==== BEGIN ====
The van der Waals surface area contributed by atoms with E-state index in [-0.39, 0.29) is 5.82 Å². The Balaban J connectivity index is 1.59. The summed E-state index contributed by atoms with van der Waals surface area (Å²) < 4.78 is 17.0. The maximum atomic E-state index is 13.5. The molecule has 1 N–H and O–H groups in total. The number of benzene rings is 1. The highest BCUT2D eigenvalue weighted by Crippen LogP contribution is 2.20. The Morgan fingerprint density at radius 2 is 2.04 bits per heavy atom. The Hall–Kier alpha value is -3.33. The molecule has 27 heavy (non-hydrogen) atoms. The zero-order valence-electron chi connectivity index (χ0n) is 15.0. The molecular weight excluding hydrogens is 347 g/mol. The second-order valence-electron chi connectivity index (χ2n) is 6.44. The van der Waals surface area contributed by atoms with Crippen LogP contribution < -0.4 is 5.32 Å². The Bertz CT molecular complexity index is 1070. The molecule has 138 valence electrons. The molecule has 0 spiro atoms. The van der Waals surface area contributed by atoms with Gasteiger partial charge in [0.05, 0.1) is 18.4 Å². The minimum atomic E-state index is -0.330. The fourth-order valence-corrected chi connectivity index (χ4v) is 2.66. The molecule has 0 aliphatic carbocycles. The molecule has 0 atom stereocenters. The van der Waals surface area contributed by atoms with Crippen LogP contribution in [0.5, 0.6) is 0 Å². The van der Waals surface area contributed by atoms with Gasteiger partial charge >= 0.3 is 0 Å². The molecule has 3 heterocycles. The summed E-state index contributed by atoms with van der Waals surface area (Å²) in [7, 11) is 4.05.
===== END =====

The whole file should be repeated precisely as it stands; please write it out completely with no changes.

The van der Waals surface area contributed by atoms with E-state index in [-0.39, 0.29) is 5.82 Å². The Balaban J connectivity index is 1.59. The summed E-state index contributed by atoms with van der Waals surface area (Å²) < 4.78 is 17.0. The maximum atomic E-state index is 13.5. The molecule has 1 N–H and O–H groups in total. The number of benzene rings is 1. The highest BCUT2D eigenvalue weighted by Crippen LogP contribution is 2.20. The Morgan fingerprint density at radius 2 is 2.04 bits per heavy atom. The Hall–Kier alpha value is -3.33. The molecule has 27 heavy (non-hydrogen) atoms. The zero-order valence-electron chi connectivity index (χ0n) is 15.0. The molecular weight excluding hydrogens is 347 g/mol. The second-order valence-electron chi connectivity index (χ2n) is 6.44. The van der Waals surface area contributed by atoms with Crippen LogP contribution < -0.4 is 5.32 Å². The Bertz CT molecular complexity index is 1070. The molecule has 138 valence electrons. The molecule has 0 spiro atoms. The van der Waals surface area contributed by atoms with Gasteiger partial charge in [0.05, 0.1) is 18.4 Å². The minimum atomic E-state index is -0.330. The fourth-order valence-corrected chi connectivity index (χ4v) is 2.66. The molecule has 0 aliphatic carbocycles. The molecule has 0 atom stereocenters. The van der Waals surface area contributed by atoms with Crippen LogP contribution in [0.5, 0.6) is 0 Å². The van der Waals surface area contributed by atoms with Gasteiger partial charge >= 0.3 is 0 Å². The molecule has 3 heterocycles. The summed E-state index contributed by atoms with van der Waals surface area (Å²) in [7, 11) is 4.05.